But 5 years ago I showed up in Cleveland to start a job that I wasn't sure I was qualified for, not really knowing anyone--or anything--about the city, or even really the state*, sleeping in a coworker's spare bedroom for the better part of a month while I waited for my (first) apartment to be readied.

It all started with an email that consisted of not much more than "Have you ever considered living in Cleveland?" At the time I hadn't, but the email came when I was becoming frustrated with working in academia, so I came for an interview, and accepted the offer--one of the biggest gambles I've taken thus far.

I still get asked "Why would you move to Cleveland?" by locals and out-of-towners with the same, gratingly annoying are you an idiot? intonation that accompanies a question like "How could you slam your fingers in the door?" or "What do you mean you 'lost' the kids?" -- but the truth is I've come to love Cleveland. True, there are 3 months a year when I question my sanity and consider going somewhere where the sun is visible, but the other 9 months, there's only one other City** where I could imagine living. And I couldn't afford to maintain my lifestyle there.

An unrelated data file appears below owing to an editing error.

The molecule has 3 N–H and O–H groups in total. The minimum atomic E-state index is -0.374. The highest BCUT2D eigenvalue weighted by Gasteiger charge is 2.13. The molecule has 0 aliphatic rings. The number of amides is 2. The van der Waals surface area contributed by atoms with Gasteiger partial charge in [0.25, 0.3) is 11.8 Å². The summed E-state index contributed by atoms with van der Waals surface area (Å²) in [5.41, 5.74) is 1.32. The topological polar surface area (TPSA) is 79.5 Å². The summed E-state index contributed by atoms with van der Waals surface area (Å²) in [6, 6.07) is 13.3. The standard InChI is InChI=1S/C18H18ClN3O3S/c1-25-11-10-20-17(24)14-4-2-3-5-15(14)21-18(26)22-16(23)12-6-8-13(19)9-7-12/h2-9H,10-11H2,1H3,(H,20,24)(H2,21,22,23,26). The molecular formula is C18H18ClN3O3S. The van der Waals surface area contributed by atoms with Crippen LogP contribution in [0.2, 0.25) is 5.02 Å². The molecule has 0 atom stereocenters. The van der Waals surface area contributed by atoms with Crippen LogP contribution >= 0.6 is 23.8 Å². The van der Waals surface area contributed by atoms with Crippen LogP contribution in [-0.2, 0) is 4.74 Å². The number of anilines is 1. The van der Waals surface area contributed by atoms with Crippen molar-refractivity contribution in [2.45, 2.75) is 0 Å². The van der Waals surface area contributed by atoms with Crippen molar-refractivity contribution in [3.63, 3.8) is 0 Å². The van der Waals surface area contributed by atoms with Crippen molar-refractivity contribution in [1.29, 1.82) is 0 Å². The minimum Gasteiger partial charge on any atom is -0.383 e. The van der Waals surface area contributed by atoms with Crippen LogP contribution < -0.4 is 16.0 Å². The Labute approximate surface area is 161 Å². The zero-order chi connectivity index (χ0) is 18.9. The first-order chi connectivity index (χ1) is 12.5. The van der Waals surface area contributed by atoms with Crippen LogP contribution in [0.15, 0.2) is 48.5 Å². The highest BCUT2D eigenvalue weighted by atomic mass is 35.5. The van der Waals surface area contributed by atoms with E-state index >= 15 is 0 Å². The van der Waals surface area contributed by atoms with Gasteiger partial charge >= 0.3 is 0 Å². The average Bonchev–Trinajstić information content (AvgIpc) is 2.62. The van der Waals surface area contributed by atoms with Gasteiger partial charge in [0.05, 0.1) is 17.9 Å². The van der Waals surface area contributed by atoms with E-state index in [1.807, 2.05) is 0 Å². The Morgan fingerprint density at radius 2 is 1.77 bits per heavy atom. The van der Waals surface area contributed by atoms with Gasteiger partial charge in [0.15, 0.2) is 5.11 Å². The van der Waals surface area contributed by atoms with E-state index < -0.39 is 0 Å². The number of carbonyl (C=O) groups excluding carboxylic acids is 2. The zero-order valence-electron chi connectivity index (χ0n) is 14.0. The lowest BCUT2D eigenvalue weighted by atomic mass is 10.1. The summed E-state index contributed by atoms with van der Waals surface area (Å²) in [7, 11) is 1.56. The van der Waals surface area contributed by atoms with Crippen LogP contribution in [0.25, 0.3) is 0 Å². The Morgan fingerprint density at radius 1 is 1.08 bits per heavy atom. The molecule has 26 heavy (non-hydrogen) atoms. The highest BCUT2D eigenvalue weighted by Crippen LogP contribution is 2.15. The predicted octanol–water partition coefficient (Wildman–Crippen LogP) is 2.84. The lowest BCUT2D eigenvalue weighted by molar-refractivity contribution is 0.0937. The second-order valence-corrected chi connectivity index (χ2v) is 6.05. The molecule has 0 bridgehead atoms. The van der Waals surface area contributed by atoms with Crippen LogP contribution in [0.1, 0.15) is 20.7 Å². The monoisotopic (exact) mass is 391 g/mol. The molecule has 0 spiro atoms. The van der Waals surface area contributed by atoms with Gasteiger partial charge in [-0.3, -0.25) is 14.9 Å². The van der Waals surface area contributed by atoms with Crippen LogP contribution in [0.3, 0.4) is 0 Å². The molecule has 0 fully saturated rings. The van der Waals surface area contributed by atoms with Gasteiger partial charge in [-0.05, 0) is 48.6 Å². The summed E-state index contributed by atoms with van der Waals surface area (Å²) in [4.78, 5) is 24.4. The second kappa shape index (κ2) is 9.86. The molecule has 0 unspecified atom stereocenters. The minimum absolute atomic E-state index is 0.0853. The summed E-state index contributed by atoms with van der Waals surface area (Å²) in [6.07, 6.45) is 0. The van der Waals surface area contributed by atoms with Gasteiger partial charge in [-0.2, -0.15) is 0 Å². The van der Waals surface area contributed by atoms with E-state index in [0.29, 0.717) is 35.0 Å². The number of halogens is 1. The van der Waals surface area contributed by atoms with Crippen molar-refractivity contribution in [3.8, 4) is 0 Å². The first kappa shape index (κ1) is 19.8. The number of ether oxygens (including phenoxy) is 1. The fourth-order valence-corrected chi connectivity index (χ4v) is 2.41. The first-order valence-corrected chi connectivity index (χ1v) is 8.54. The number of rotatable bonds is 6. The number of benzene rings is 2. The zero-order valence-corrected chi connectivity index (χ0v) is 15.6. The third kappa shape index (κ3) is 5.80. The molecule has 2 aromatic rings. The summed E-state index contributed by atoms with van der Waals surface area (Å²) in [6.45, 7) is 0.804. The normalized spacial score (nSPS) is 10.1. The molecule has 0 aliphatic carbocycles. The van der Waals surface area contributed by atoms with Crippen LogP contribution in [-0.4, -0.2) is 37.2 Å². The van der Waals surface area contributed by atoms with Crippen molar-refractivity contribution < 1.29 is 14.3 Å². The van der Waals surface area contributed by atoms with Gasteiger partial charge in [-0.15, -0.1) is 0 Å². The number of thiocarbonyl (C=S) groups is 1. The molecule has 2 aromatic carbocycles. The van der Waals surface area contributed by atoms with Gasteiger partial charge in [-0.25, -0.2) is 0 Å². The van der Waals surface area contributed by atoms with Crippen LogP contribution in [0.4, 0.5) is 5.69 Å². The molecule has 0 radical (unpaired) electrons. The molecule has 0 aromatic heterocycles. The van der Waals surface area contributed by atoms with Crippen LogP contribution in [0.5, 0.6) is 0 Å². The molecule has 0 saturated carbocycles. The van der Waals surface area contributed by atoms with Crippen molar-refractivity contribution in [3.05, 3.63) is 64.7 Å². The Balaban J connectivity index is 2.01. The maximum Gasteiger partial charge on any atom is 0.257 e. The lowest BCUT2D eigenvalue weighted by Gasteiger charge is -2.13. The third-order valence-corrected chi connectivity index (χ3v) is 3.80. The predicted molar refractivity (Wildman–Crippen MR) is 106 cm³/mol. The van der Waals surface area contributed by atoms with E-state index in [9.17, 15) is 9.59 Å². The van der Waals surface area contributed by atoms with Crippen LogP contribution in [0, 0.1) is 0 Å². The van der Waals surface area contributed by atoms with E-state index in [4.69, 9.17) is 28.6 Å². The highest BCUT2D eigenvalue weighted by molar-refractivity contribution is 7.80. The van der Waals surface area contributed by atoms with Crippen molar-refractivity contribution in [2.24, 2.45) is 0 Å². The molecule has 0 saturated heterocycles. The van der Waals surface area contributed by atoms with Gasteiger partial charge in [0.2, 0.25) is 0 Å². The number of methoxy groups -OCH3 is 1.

Cleveland is a city that has so much to offer -- from our fantastic Cleveland Orchestra, Cleveland Museum of Art, Cleveland Play House and Playhouse Square, to great institutions of higher education and libraries (I'll bet you didn't know that Cleveland Public Library is one of the country's largest public research libraries!) to predictably bad sports teams to tolerable traffic and livable costs of living to an amazing cultural diversity, and generally nicer people.

Aside from the at times depressing self-esteem of the region and politicians who seem to cling to manufacturing as a viable economic engine the city -- and Northeast Ohio in general -- have quite a bit to offer. I'm proud to say that I call Cleveland Home, and I make no apologies for taking advantage of as much of what's on tap as a one person can.